The guardians and implementors of tobacco taxation (from Congress to DTI, BIR and BOC, police and LGUs, etc.) are people like us, and given the bad governance culture in the country, some of these guys can easily be bribed and smuggled tobacco, alcohol products can easily come in. Witness how the government implements anti-prostitution (ie, not just a high tax on prostitution but the practice is technically banned and prohibited), anti-harmful drugs, anti-gambling, etc. These vices are not just taxed, they are supposedly banned and prohibited, but they can be found in many places in the country. Mainly because consumer demand persists and government implementors are willing to accept bribes and tolerate these supposedly "illegal and prohibited" practices.
What is bad is that cigarettes that are very cheap but have poor filters, meaning more direct nicotine intake for the smokers, can get in more easily.
The bleeding heart argument of "negative effect to tobacco farmers" is not deep. If the huge tax hike will materialize, only the supply from formal tobacco producers will be adversely affected, but the supply from tobacco smugglers will increase. So the net effect on purchase from tobacco farmers can be neutral, or may follow the above illustration: instead of Q2, quantity supply may even move larger to Q3.
So I think the compromise solution is to keep the one tier or flat rate proposal but raise the tax by up to 200 percent perhaps, not 1,000 percent. The main consideration should be finding the optimum, not maximum, tax rate that can (a) raise government revenues, (b) reduce tobacco consumption and (c) reduce incidence of smuggling. People who do not agree with this proposal may propose not just 1,000 percent hike, but even 3,000 or 10,000 percent or higher. The next elections are just 14 months away, and some legislators who will work on the tax hike proposal will be needing the money of the big tobacco and alcohol industry players.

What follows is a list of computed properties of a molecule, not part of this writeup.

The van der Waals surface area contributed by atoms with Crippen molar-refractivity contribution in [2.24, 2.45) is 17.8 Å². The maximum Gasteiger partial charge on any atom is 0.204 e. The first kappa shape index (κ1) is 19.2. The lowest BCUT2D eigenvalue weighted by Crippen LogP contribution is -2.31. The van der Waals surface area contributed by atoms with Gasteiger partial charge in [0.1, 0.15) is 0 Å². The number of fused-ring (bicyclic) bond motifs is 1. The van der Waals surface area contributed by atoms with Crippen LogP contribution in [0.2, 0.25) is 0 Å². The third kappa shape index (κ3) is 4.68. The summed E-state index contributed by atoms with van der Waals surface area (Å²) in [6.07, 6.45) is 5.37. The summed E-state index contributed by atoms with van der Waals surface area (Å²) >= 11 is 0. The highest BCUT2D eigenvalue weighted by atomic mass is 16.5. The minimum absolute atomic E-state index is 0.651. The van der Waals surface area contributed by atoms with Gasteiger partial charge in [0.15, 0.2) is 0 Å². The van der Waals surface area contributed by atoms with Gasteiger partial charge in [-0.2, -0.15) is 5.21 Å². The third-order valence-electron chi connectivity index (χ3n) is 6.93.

Finally, before I can be accused of being chummy-chummy to higher taxes, bigger government philosophy, I reiterate that government should drastically cut, if not abolish, income tax, personal and corporate, over the long term. Let people have more money in their pockets/savings account and investments. When the rainy days come, like getting sickly due to high past consumption of alcohol and tobacco products, they will have more resources to bail themselves out. After all, healthcare is first and foremost a personal and parental/guardian responsibility, not government's. Government responsibility in healthcare should be limited to infectious and communicable diseases, pediatric diseases, not to lifestyle-related ones like those caused by over-smoking, over-drinking, over-eating and over-sitting.
Tobacco Tax 1: Telecom and Medicine Taxes Too, September 15, 2009
Tobacco Tax 2: Higher Tax + Corruption = Lower Revenue, June 06, 2010
Tobacco Tax 3: When Supply is Killed But Demand Persists, November 15, 2010
Tobacco Tax 4: Finding the Optimum, Not Maximum Cigarette Tax, May 26, 2011
Lifestyle Diseases 3: Causes of Mortality in the Philippines, August 10, 2011
Lifestyle Diseases 16: On Smoking and NCDs, February 16, 2012